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Millions tune in for Grand National
Millions of viewers worldwide are expected to follow the 165th John Smith's Grand National.
Forty runners and riders will compete in the world's most famous steeplechase at Aintree.
An estimated 600 million racing fans across the globe will be watching the race, which is scheduled to start at 4.15.
It will be the last time the legendary contest is broadcast in the UK by the BBC before moving to Channel 4 for the next four years.
The race will be worth £975,000 in prize money, making it one of the richest jump races in Europe.
This year it will contribute to a special sports day for Merseyside as it coincides with an FA Cup semi-final between Liverpool and Everton at Wembley.
Bookies are anticipating a £1 billion bumper weekend from punters on the Grand National and the big football games.
William Hill spokeswoman Kate Miller said: "The Grand National is one of the most eagerly anticipated sporting events of the year. It's a race that stops the nation with half the adult population placing a bet. Turnover for us, William Hill, will be around £30 million on the big race and across the industry, across Europe and with two massive football games this weekend it could be a billion pound weekend."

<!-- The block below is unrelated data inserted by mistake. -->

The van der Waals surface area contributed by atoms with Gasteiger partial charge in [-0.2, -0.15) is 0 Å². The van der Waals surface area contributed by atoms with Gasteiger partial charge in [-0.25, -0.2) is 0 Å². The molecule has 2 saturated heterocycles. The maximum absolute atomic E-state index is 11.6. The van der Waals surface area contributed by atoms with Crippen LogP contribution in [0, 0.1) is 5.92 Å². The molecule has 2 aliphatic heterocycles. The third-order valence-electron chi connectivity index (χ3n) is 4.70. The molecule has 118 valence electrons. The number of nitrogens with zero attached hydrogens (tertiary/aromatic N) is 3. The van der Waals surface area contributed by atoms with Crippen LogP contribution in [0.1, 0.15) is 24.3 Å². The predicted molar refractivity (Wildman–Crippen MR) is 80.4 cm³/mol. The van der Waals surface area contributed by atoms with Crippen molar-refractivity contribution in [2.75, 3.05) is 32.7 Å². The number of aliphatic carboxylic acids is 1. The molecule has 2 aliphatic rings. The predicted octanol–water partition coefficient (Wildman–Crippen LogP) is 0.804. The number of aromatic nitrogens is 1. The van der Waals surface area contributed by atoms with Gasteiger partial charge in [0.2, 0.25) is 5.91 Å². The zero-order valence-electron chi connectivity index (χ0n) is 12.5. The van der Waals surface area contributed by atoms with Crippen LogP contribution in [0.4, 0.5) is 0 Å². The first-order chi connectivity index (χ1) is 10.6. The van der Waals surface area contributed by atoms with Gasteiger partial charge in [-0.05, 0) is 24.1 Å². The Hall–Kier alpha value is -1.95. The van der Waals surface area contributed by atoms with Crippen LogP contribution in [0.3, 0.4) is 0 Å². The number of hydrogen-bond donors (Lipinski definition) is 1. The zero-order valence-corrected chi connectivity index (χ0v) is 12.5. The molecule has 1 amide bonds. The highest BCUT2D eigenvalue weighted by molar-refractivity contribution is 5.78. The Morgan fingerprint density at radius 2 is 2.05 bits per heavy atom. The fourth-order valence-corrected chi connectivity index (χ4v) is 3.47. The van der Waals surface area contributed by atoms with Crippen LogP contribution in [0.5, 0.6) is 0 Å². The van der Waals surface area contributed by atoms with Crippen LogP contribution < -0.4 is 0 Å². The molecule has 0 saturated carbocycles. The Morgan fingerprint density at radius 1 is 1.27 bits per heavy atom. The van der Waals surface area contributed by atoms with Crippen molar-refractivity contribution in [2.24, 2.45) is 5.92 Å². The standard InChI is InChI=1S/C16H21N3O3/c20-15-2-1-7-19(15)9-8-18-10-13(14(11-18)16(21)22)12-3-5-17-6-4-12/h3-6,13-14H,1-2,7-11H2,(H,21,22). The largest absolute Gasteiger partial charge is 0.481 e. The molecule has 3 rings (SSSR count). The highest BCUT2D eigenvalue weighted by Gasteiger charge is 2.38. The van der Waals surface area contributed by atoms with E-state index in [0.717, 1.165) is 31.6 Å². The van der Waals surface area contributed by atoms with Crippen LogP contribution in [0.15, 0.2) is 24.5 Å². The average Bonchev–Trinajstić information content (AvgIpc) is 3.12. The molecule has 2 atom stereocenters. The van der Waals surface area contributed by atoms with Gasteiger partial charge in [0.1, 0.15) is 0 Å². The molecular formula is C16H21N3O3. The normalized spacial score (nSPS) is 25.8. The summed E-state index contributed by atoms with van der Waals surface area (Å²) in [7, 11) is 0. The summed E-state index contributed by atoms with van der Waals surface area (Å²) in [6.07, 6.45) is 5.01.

But Synchronised, the big favourite, could give British bookmakers their worst Grand National result ever according to betting shop Coral. Expected to start as the shortest-priced favourite since 1975, Synchronised could become only the second horse ever to win the Cheltenham Gold Cup and the Grand National in the same season.
Last year's winner, Ballabriggs, will be seeking to become the first back-to-back winner since Grand National legend Red Rum.